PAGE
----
Me too. Many of us have typed these words this week, many of us couldn’t bring ourselves to – or not publicly, anyway. As part of a sexual assault awareness campaign started by Tarana Burke, survivors of sexual violence wrote these two simple words on social media feeds. It helped survivors know that they were not alone, and it also served as a tool to show men how prevalent the problem was.
It was powerful to see so many of us coming forward, sometimes for the first time. Many folks also pointed out that we shouldn’t have to bear our pain so publicly for the problem to be addressed. We were once again putting the onus on survivors to solve a problem that we didn’t cause. I agree.
Why was it so hard for me to write the words “me too”? Why did some people admit that it took them hours to get up the courage? Because I still feel the words catch in my throat. No. They don’t even catch because I have never spoken them.
What if we told our stories for ourselves? Our stories are not polite requests for awareness, like a pink ribbon worn on the lapel. Our stories are gas soaked rags in molotov cocktails, ignited by our righteous anger.
Like all weapons, the wielder should be in control as to how, when, and if it is used. But I know that our stories can be powerful.
We don’t need to tell our stories to convince them – the others – the ones who are doing this and getting away with it that it is a problem. They know. We need to do it for ourselves. Because I still feel shame and I still feel like it’s my fault.
I have been actively doing feminist work for 20 years and I still have never told anyone the extent of the abuse I have suffered, but I know that when I read other people’s accounts and want to tell them it is not their fault, that I believe them – that I am really talking to myself.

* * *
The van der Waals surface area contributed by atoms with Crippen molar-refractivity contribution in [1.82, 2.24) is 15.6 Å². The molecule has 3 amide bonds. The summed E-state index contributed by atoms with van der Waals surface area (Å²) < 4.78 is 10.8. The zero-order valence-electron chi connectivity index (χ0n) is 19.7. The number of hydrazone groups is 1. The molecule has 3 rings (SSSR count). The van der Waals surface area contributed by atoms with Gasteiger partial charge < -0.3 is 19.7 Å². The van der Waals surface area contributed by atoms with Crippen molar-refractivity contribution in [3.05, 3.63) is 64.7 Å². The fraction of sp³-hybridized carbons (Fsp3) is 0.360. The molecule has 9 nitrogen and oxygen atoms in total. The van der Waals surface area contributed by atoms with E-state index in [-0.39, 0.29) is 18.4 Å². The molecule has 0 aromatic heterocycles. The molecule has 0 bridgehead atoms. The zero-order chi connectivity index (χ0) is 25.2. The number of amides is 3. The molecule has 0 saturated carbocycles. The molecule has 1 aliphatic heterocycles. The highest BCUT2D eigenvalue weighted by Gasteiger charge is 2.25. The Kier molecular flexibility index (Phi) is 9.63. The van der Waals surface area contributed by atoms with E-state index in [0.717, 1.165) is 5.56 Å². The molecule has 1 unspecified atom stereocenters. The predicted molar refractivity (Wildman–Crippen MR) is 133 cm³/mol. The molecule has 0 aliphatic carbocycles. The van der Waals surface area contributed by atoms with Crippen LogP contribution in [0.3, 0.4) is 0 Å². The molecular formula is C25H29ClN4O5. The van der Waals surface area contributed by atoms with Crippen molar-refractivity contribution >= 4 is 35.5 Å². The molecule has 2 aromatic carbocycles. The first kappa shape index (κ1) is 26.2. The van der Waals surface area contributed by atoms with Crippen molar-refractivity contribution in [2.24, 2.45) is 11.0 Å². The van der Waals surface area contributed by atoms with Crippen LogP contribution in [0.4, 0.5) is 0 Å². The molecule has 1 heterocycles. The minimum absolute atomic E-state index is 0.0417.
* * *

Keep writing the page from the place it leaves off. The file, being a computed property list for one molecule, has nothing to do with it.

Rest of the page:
My current self, but especially my 14 year old self.
The 14 year old who thought she knew what she was doing and got herself sexually assaulted. GOT HERSELF (that’s still how it feels). A grown man who offered me $5 to kiss him and then grabbed me and felt my breasts and tried to put his hands down my pants until someone came by and punched him and I got away. But reader, I told him that I would kiss him if he paid me $5, so I still feel complicit in my own assault. I was 14 and he was grown. These are things that I would never think about another person who told me their story. Why do I think it about myself?
I keep writing away from it. I can feel my heart beat faster when I am talking about being sexually assaulted (the first time – there were other times, of course there were other times!) and then my heart slows as I start to digress.
Then a few years later when I told my friends that I had been assaulted and they said they weren’t worried about me because I could take care of myself – did I mention these were guy friends? Is that obvious?
I fell asleep on the couch at those same guy friends house and woke up with a hand inside my vagina. What if I tell you that I went to sleep next to him on the couch? What about how I didn’t tell anyone? Not even other girls who may stay over? What about how all this time I was a LOUD OUTSPOKEN feminist and would talk about pretty much everything. Everything but this.
This is not the most shameful thing. But I believe that the harder it is to write about the more important it is to write about. If we write about our experiences FOR EACH OTHER then we can bring it into the light and there is no shame in the light. In the light I can talk about how these assaults have shaped my sexuality even today. I see it in the way my fantasies involve coercion and control. Things that I masturbate to are the things that would trigger me in real life and maybe cause me to shut down. This is part of my story too.
I have so many dreams where I am not able to speak or yell and there is something in my throat making it hard to breathe. Maybe this is what is (was) in my throat. But words can be a weapon.
More Radical Reads: #MeToo: Why I Don’t Want to Talk about It: When Sharing Becomes Self-Harm
Even writing this my throat is hurting like my body is punishing me for letting these words out. The harder this is the more important it feels and I am tired of carrying this weight. I can’t make the men who did this (and other things – so many other things) carry the weight but I can put the words out into the world. And each person who reads this can take a little piece of it and each piece will be so light like air and we can let the wind carry it away like ashes AS WE BURN THE FUCKING PATRIARCHY TO THE GROUND.
[Feature Image: A photo of a person with light brown shoulder-length hair. They are wearing a peach tank top. They have tattoos on their arms and chest. Their mouth is open and angry. Source: Nicole Hanusek]